Characters can advance in "Lie Detection," but what about the deception that is the instigator?
Where would you put a "deception"-type skill? Or would you leave that entirely up to the ability of the GM and the PCs to try to role-play how good they are at deceiving?
I'm inclined to think a character might train it different ways:
Outwit: Intellect (use false proofs, data, slew of facts, etc. to befuddle the observer into agreement)
Bluff: Intuition (use your assessment of the situation, mentalism, social engineering, etc. to pretend at a truth they are likely (or want) to believe)
Smoothtalk: Luck (use your charms to sway them to your side)
Our view on these sorts of things tends to be that they should be roleplayed rather than "roll-played". Even Lie Detection may be inappropriate for that reason. But everyone plays differently, and if you prefer to create skills these onese could work.
I tend to blend the two, granting a bonus or penalty to the person's roleplay attempt at bluffing. I recognize that a lot of gamers just aren't that good at social things, so want to grant them the roll, but then award them if they've given a convincing argument/speech/etc.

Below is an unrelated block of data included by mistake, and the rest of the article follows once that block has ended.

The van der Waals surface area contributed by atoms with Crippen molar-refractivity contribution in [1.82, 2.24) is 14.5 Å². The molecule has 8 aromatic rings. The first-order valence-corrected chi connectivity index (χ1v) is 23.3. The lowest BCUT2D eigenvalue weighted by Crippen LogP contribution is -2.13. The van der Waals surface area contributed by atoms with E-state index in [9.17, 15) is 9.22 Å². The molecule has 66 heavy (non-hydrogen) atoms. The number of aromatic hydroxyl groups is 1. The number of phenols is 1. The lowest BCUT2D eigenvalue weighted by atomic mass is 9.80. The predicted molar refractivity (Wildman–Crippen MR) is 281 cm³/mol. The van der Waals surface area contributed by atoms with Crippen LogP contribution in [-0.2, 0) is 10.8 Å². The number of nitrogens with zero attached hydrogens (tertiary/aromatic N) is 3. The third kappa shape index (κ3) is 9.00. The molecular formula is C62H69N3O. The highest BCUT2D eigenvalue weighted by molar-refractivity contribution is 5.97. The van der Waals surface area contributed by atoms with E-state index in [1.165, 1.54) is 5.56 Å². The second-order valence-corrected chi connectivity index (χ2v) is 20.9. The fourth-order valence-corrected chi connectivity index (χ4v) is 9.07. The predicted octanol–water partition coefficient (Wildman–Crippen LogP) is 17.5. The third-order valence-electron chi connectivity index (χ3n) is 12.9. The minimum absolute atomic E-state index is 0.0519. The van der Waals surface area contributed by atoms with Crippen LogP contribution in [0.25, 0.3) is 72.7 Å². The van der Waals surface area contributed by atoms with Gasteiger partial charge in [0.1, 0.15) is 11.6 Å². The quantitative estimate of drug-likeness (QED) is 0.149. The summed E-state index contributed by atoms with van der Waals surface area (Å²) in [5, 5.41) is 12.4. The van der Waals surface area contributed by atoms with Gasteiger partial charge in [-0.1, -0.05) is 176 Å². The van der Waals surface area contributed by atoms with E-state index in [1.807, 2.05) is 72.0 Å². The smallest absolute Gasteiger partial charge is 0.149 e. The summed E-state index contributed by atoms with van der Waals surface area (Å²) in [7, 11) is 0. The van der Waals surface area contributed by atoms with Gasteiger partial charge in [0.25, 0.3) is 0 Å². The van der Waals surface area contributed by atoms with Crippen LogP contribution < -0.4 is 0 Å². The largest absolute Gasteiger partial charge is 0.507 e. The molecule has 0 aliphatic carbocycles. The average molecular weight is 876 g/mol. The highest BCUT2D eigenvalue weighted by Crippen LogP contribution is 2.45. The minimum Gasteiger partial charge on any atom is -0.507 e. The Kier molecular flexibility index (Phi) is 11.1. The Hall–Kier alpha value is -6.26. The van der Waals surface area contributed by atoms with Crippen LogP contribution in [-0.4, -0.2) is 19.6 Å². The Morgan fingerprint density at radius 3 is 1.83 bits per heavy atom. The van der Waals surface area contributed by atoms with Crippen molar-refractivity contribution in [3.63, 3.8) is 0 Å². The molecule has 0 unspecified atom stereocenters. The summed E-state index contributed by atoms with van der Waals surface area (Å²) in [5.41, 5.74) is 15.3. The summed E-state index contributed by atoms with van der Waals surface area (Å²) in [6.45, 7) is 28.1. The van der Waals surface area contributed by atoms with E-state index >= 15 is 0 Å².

I see a "Bluffing" skill as being more or less pointless. The GM "knows everything"; he knows if an NPC is lying...he also knows if a player character is lying. So, the "Lie Detection" skill is the only one really needed. If the GM figures one party or the other is particularly believable or suspicious, apply a modifier.
That said, I've never really liked the idea of skills that "take over" actual role-playing. I much prefer the story to develop naturally based on in-game assumptions and interactions. If I absolutely must use a randomiser for something like that, just use a base stat or outright arbitrary chance, like "Hmmm...well...roll and tell me if you get higher than a 9. (1) No? You know he's telling the truth // (2) Yes? You know he's lying".
Paul L. Ming
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